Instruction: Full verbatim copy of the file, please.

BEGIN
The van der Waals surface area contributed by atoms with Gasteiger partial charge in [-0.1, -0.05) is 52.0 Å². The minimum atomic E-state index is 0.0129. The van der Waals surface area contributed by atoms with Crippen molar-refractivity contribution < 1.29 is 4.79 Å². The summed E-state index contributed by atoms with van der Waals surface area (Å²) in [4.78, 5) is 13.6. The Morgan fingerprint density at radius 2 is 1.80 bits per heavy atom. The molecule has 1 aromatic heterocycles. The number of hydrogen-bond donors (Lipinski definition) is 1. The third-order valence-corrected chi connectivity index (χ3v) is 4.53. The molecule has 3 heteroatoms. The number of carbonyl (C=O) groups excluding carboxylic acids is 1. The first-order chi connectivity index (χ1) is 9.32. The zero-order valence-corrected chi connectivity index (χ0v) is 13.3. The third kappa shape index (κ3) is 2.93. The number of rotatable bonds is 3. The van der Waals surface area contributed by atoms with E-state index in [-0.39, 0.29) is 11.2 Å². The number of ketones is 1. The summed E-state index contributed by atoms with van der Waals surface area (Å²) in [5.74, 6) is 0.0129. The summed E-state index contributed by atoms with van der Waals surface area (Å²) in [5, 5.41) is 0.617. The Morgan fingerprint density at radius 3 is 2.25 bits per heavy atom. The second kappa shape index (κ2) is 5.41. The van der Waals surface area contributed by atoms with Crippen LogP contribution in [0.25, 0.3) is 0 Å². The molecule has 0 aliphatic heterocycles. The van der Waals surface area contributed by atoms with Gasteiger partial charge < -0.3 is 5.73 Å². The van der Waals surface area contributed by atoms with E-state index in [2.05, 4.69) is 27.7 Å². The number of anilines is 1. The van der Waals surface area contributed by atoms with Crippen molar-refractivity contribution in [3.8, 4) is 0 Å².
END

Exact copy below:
The van der Waals surface area contributed by atoms with Gasteiger partial charge in [-0.1, -0.05) is 52.0 Å². The minimum atomic E-state index is 0.0129. The van der Waals surface area contributed by atoms with Crippen molar-refractivity contribution < 1.29 is 4.79 Å². The summed E-state index contributed by atoms with van der Waals surface area (Å²) in [4.78, 5) is 13.6. The Morgan fingerprint density at radius 2 is 1.80 bits per heavy atom. The molecule has 1 aromatic heterocycles. The number of hydrogen-bond donors (Lipinski definition) is 1. The third-order valence-corrected chi connectivity index (χ3v) is 4.53. The molecule has 3 heteroatoms. The number of carbonyl (C=O) groups excluding carboxylic acids is 1. The first-order chi connectivity index (χ1) is 9.32. The zero-order valence-corrected chi connectivity index (χ0v) is 13.3. The third kappa shape index (κ3) is 2.93. The number of rotatable bonds is 3. The van der Waals surface area contributed by atoms with E-state index in [-0.39, 0.29) is 11.2 Å². The number of ketones is 1. The summed E-state index contributed by atoms with van der Waals surface area (Å²) in [5.74, 6) is 0.0129. The summed E-state index contributed by atoms with van der Waals surface area (Å²) in [5, 5.41) is 0.617. The Morgan fingerprint density at radius 3 is 2.25 bits per heavy atom. The second kappa shape index (κ2) is 5.41. The van der Waals surface area contributed by atoms with Crippen LogP contribution in [0.25, 0.3) is 0 Å². The molecule has 0 aliphatic heterocycles. The van der Waals surface area contributed by atoms with Gasteiger partial charge < -0.3 is 5.73 Å². The van der Waals surface area contributed by atoms with E-state index in [2.05, 4.69) is 27.7 Å². The number of anilines is 1. The van der Waals surface area contributed by atoms with Crippen molar-refractivity contribution in [3.8, 4) is 0 Å².